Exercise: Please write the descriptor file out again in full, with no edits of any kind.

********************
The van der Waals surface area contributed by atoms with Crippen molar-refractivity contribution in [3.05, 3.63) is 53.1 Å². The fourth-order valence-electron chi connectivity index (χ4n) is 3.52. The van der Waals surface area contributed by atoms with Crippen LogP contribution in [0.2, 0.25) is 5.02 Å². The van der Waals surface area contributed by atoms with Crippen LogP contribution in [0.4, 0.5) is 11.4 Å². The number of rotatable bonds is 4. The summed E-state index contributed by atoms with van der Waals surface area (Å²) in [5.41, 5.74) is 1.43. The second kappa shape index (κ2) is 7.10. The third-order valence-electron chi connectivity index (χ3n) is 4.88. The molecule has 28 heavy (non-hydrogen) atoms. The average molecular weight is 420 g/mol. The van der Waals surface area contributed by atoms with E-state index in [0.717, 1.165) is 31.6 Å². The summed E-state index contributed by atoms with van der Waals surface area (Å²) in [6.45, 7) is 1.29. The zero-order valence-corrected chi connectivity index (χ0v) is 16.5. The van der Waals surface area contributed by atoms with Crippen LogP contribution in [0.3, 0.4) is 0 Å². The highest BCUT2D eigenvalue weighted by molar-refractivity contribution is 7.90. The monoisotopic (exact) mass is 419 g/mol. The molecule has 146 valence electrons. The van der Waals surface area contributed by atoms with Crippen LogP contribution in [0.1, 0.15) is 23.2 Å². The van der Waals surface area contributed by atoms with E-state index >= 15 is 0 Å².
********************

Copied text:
The van der Waals surface area contributed by atoms with Crippen molar-refractivity contribution in [3.05, 3.63) is 53.1 Å². The fourth-order valence-electron chi connectivity index (χ4n) is 3.52. The van der Waals surface area contributed by atoms with Crippen LogP contribution in [0.2, 0.25) is 5.02 Å². The van der Waals surface area contributed by atoms with Crippen LogP contribution in [0.4, 0.5) is 11.4 Å². The number of rotatable bonds is 4. The summed E-state index contributed by atoms with van der Waals surface area (Å²) in [5.41, 5.74) is 1.43. The second kappa shape index (κ2) is 7.10. The third-order valence-electron chi connectivity index (χ3n) is 4.88. The molecule has 28 heavy (non-hydrogen) atoms. The average molecular weight is 420 g/mol. The van der Waals surface area contributed by atoms with E-state index in [0.717, 1.165) is 31.6 Å². The summed E-state index contributed by atoms with van der Waals surface area (Å²) in [6.45, 7) is 1.29. The zero-order valence-corrected chi connectivity index (χ0v) is 16.5. The van der Waals surface area contributed by atoms with Crippen LogP contribution in [0.3, 0.4) is 0 Å². The highest BCUT2D eigenvalue weighted by molar-refractivity contribution is 7.90. The monoisotopic (exact) mass is 419 g/mol. The molecule has 146 valence electrons. The van der Waals surface area contributed by atoms with Crippen LogP contribution in [0.1, 0.15) is 23.2 Å². The van der Waals surface area contributed by atoms with E-state index >= 15 is 0 Å².